Arguably, the most important electronic component ever invented is the transistor. Invented in the late fall of 1947, this semiconductor device has been the catalyst for the founding of multiple corporations, helped launch Silicon Valley, and revolutionized the electronics industry. Not surprisingly, the invention of transistors earned Bell Labs researchers—William Shockley, John Bardeen, and Walter Brattain—a Nobel Prize in 1956. Today, it is estimated that trillions of these components are functioning in electronic devices throughout the world and billions more aboard systems in space.
The transistor is an example of an active electronic component. Active electronic components require an external power source to operate, which enables the device to manipulate an applied signal to achieve a desired output signal. This ability—or necessity, depending upon your perspective—allows active components to amplify inputs, which is one of the most common applications for which they are used. Due to the widespread manufacturing of active electronic components, matching your design’s library model with the actual component in your bill of materials (BOM) can be a challenge; however, it is critical for the manufacturability of your board and efficient PCBA development.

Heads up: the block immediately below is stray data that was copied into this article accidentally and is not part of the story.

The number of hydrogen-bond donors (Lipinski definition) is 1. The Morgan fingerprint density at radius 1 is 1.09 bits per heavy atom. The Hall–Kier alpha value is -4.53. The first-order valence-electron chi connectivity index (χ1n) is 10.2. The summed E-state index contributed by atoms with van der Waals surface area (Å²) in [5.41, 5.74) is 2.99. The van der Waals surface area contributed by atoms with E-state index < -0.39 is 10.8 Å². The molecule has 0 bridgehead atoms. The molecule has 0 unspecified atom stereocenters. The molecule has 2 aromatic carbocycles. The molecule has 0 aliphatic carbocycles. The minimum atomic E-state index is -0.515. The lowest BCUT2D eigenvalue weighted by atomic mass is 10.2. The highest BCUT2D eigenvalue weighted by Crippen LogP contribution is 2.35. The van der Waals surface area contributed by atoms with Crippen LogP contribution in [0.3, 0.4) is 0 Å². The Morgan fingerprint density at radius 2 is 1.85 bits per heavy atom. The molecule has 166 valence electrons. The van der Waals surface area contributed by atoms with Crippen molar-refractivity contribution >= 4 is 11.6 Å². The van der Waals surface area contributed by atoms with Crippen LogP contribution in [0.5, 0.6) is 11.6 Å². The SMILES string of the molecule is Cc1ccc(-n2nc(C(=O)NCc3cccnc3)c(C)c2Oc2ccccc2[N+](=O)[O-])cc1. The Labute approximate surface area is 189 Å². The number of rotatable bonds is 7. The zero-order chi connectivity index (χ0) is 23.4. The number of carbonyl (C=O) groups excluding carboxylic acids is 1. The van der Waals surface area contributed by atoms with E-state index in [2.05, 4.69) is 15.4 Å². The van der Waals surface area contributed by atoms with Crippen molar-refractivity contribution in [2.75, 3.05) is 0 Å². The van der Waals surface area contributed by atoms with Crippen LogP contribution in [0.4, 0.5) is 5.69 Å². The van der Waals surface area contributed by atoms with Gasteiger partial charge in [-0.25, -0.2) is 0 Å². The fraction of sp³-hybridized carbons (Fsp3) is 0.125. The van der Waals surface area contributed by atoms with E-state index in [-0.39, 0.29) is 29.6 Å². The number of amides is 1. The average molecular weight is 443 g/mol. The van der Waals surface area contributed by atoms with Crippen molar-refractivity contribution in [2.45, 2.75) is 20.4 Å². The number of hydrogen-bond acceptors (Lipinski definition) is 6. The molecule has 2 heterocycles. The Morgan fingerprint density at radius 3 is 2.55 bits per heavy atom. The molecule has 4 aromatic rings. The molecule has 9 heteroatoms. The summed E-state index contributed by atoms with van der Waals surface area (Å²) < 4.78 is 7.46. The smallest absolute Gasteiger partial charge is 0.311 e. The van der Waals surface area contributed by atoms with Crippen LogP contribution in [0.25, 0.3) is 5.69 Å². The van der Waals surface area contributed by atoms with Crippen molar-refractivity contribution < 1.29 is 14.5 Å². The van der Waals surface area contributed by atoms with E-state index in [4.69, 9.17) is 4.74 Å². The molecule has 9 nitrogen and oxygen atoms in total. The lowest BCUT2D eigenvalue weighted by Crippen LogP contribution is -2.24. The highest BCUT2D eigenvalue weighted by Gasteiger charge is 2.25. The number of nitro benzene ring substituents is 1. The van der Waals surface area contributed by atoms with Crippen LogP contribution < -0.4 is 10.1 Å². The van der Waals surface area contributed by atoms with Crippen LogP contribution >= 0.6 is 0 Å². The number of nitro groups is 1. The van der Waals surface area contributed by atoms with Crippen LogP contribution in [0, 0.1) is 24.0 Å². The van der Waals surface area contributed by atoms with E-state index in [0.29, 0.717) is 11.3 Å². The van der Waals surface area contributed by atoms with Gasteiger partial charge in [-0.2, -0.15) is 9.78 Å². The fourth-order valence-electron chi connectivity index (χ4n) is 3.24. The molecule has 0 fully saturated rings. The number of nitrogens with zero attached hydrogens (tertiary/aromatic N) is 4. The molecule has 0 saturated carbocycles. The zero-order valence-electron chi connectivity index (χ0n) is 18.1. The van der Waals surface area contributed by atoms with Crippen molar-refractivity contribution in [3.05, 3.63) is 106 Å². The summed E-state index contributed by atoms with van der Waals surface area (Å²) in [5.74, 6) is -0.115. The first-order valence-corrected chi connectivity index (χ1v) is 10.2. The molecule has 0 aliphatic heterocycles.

Let’s take a look at common types and uses of active electronic components, how they impact your PCB layout, and the importance of getting the CAD library right.
Types and Uses of Active Components
Prior to the widespread use of transistors, vacuum tubes were the preeminent active electronic component for many electronic devices, products, and appliances. Although the basics of operation are similar, semiconductor-based active components:
- Do not need a heat supply
- Operate more efficiently
- Use lower voltages
- Consume less energy
- Are smaller (which is why moving a TV set no longer poses the threat of a hernia)
Types of Active Components
The largest group of active electronic devices can be classified as semiconductor-based, as they are made from semiconductor materials—primarily Si (silicon), Ge (germanium), and GaA (gallium arsenide)—and their operation is based on the manipulation of the electrical properties of these materials. There are other types of active components included in the list below, which are also commonly used in electronics applications.